Inference: Stochastic integrals
Further to the background theory on counting processes, martingales and stochastic integrals, outlined in Sections 2.12 and 3.6, we note that the score statistic arising from the log partial likelihood can be seen to come under the heading of a stochastic integral. The terms of this integral are then equated with those elements composing a stochastic integral and for which we can appeal to known large sample results. In the case of the multiplicative model, replacing the unknown background cumulative hazard by the Nelson-Aalen estimate produces the same result as that obtained from use of the observed information matrix. This is not the case for the additive model. In this case the variance estimator using martingale theory is generally to be preferred over the information based estimator. Considerable flexibility results from the martingale concept of conditioning on the accumulated history. One example is that of multistate processes which are easily dealt with. A second is that of obtaining procedures which are non-parametric with respect to both time and the covariate (O'Brien 1978, O'Quigley and Prentice 1991).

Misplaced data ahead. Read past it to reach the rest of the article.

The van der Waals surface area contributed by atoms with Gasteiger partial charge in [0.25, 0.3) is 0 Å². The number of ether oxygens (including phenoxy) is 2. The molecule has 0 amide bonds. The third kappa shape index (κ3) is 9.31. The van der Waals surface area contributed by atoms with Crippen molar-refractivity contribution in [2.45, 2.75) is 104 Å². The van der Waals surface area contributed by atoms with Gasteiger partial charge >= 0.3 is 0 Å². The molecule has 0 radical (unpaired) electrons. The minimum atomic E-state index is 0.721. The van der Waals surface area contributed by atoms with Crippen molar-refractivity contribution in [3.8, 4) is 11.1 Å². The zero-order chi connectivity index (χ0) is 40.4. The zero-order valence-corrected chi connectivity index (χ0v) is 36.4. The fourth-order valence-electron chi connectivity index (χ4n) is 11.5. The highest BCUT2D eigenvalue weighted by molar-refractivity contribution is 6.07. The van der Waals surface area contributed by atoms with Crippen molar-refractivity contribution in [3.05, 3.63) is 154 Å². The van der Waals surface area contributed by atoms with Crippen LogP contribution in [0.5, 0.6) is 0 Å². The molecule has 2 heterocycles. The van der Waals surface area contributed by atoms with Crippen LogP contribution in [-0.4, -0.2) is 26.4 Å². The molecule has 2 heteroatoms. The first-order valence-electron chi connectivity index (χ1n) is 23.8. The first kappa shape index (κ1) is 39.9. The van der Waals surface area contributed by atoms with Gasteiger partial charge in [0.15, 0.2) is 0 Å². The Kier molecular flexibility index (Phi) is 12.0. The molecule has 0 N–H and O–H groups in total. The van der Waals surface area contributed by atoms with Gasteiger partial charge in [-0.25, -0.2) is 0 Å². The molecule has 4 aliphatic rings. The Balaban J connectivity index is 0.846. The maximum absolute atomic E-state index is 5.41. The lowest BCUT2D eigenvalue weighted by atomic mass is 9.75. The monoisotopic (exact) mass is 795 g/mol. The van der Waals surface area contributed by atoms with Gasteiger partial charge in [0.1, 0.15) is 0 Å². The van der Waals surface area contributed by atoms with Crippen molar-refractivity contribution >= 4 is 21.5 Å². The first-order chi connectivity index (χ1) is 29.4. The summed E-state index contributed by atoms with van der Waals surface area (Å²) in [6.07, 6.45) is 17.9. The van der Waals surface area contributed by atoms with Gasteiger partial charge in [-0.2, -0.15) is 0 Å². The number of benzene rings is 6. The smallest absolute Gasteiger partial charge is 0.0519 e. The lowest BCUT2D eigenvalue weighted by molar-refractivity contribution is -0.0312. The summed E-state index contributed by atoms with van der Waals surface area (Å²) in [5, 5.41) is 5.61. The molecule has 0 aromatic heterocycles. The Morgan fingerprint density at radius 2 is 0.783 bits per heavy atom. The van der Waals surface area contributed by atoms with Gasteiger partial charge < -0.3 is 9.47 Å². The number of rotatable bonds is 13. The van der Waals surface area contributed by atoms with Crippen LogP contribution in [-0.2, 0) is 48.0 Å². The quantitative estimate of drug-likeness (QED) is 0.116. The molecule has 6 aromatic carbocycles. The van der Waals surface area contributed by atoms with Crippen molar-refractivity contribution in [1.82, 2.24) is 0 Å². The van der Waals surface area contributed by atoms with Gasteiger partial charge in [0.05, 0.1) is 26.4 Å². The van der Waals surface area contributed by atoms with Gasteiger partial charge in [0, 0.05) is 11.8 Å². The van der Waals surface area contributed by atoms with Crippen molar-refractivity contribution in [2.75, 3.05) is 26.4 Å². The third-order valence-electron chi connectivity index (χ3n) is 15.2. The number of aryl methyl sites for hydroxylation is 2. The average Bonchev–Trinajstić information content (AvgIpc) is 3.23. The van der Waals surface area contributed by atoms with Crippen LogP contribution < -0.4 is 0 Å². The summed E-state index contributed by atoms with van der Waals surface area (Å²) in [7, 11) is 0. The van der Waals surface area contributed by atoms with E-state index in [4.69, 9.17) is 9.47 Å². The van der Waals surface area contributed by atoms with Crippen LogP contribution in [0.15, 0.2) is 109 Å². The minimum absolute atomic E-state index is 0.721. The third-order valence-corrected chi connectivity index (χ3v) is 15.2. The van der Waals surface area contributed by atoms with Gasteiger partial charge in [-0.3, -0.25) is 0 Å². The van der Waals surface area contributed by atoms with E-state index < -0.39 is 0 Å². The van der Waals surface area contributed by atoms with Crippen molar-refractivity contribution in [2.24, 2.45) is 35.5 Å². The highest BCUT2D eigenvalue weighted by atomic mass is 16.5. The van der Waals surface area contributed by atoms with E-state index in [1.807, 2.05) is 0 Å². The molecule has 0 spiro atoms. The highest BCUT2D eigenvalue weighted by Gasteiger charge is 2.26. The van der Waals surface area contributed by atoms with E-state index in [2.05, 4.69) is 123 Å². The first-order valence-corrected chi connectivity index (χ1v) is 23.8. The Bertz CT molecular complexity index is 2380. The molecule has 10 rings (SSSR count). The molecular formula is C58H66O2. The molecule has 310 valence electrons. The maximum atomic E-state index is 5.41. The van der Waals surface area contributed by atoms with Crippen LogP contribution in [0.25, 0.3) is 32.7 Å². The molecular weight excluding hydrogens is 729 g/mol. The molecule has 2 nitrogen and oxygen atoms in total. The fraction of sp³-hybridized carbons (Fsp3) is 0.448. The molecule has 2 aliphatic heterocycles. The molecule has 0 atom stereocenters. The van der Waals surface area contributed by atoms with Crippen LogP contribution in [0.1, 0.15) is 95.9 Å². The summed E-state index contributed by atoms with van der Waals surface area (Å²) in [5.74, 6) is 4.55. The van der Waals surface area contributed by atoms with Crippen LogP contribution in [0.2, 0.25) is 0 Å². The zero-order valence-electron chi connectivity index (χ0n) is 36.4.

KeywordsScore Statistic Counting Process Multiplicative Model Stochastic Integral Partial Likelihood
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